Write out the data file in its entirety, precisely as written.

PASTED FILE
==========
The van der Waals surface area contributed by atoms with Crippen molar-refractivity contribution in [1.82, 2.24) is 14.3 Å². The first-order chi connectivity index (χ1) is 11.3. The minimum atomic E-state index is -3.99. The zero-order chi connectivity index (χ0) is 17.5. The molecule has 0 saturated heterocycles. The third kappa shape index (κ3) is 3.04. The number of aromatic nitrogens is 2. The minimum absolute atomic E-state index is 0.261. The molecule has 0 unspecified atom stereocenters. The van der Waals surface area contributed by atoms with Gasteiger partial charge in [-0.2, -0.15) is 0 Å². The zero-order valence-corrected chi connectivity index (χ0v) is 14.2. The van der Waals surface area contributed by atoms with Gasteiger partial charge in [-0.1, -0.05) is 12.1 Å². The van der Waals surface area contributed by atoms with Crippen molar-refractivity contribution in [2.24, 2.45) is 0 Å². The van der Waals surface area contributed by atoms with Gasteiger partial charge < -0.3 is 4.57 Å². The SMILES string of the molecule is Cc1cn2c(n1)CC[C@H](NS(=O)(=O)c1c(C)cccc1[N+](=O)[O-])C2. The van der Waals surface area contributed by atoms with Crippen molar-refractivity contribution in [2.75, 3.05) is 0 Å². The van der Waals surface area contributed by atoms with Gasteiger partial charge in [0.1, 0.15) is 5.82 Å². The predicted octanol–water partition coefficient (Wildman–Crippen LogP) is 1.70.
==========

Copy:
The van der Waals surface area contributed by atoms with Crippen molar-refractivity contribution in [1.82, 2.24) is 14.3 Å². The first-order chi connectivity index (χ1) is 11.3. The minimum atomic E-state index is -3.99. The zero-order chi connectivity index (χ0) is 17.5. The molecule has 0 saturated heterocycles. The third kappa shape index (κ3) is 3.04. The number of aromatic nitrogens is 2. The minimum absolute atomic E-state index is 0.261. The molecule has 0 unspecified atom stereocenters. The van der Waals surface area contributed by atoms with Gasteiger partial charge in [-0.2, -0.15) is 0 Å². The zero-order valence-corrected chi connectivity index (χ0v) is 14.2. The van der Waals surface area contributed by atoms with Gasteiger partial charge in [-0.1, -0.05) is 12.1 Å². The van der Waals surface area contributed by atoms with Crippen molar-refractivity contribution in [2.24, 2.45) is 0 Å². The van der Waals surface area contributed by atoms with Gasteiger partial charge < -0.3 is 4.57 Å². The SMILES string of the molecule is Cc1cn2c(n1)CC[C@H](NS(=O)(=O)c1c(C)cccc1[N+](=O)[O-])C2. The van der Waals surface area contributed by atoms with Crippen molar-refractivity contribution in [2.75, 3.05) is 0 Å². The van der Waals surface area contributed by atoms with Gasteiger partial charge in [0.1, 0.15) is 5.82 Å². The predicted octanol–water partition coefficient (Wildman–Crippen LogP) is 1.70.